“The reporting person indicated that their daughter was lured into sending pornographic images of herself to numerous people she had met on MSN messenger” Analyst’s note.

Mobile phones

In 28 reports (16.87 %) there was evidence of movement from Internet related activity to the use of a mobile phone to exchange texts and images:

“RP found two images of the child victim which were sent by cellphone to the suspect. In one image, the child was naked while in the other, the child was wearing her bra and underwear” Analyst’s report.

Mobile phones were also used to maintain contact between the suspect and the young person.

“The suspect is sending the child victim sexual images of himself and asked for the child victim to perform sexual acts for him over the Internet. He has been sending her cell phones to maintain contact” Analyst’s report.

However, in only 13 of the 28 reports was there evidence that the use of mobile phones was associated with an attempt to meet the young person offline.

“Report of a 14-year-old girl who met suspect online on Speed date. Subsequently communicated through messages sent by cell phone texts and arranged to meet.” Analyst’s note.

Deception

There were few reports (n = 11: 6.63 %) where deception was clearly indicated in the additional text (e.g. the age or gender of the suspect was determined through searching online public information). Deception largely involved the age of the suspect, with adult males (in one case an adult female) pretending to be young adolescents (12–17 years of age).

“Sexualised chat on Runescape between a 10 year old boy and someone saying they were 13. Request for cell number and question whether it is a camera phone. Suggested sending an image of his penis to the child and also a request for pictures”. Analyst’s note.

“Chat and request for a 10-year-old girl to take off her clothes and show him her chest. He claims that his webcam isn’t working. He gives her lots of compliments and says that he is a twelve-year-old boy. Analyst’s note.

Other cases of deception involved claims of being the opposite gender.

“17-year-old boy who had a relationship with person he thought was a girl the same age via MSN. Exchanged photographs.” Analyst’s note.

Vulnerability

Eight cases (4.82 %) made specific reference to some aspect of psychological or physical vulnerability.

“The reporting person indicated that her 15-year-old granddaughter is involved in a sexual relationship with the suspect who is 19. The granddaughter has Fetal Alcohol Spectrum Disorder, and is on medication. The suspect is sending the child victim sexual images of himself and asked for the child victim to perform sexual acts for him over the Internet. He has been sending her cell phones to maintain contact. They have also met at hotels” Analyst’s report.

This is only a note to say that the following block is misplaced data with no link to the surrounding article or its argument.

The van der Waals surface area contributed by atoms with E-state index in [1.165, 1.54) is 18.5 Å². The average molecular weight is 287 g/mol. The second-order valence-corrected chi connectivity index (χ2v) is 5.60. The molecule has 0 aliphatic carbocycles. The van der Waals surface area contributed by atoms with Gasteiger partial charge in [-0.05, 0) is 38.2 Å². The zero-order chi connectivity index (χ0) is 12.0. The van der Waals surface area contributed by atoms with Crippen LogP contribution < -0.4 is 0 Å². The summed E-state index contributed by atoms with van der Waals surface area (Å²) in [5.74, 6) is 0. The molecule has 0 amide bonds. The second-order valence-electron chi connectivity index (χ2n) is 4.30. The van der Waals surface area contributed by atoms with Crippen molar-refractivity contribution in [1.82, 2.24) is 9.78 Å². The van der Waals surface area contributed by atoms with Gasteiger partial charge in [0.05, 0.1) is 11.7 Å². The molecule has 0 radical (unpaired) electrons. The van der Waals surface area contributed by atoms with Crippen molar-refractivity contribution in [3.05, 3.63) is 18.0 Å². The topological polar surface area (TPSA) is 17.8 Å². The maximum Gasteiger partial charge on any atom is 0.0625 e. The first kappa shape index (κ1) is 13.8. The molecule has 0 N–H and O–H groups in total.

“15-year-old female who is deaf and does not have age-appropriate social/emotional development, has been involved in role playing on Facebook. Contact involves explicit sexual role playing with an adult. Suspect offers to send her gifts and appears to know she is underage” Analyst’s report.

One young person with anorexia nervosa was targeted.

“15-year-old female, the suspect, who was 29 years old, requested her to show herself on her webcam in addition indicated he wanted to meet her in person. Suspect would surf internet sites pertaining to “pro-ana” and would promise to help girls to lose weight. The suspect indicated to her he was in favor of anorexic girls as they had the body of a child in addition, the suspect told her he was a pedophile.” Analyst’s report.

Peer sex

In a relatively small number of cases the text was strongly suggestive of peer sex (n = 17:10.24 %), with two young people engaging in what appeared to be highly sexualised chat (including an exchange of images or the use of a web cam) but where they seemed to be similar in age with little suggestion of aggression or coercion:

“12-year-old accepted this contact on MSN who asked if he/she had a webcam. Said his age was 11 but subsequently said he was 16.”. Analyst’s note.

“17-yea- old boy engages in sexualised chat with 14-year-old girl on Runescape. Appears to be mutual”. Analyst’s note.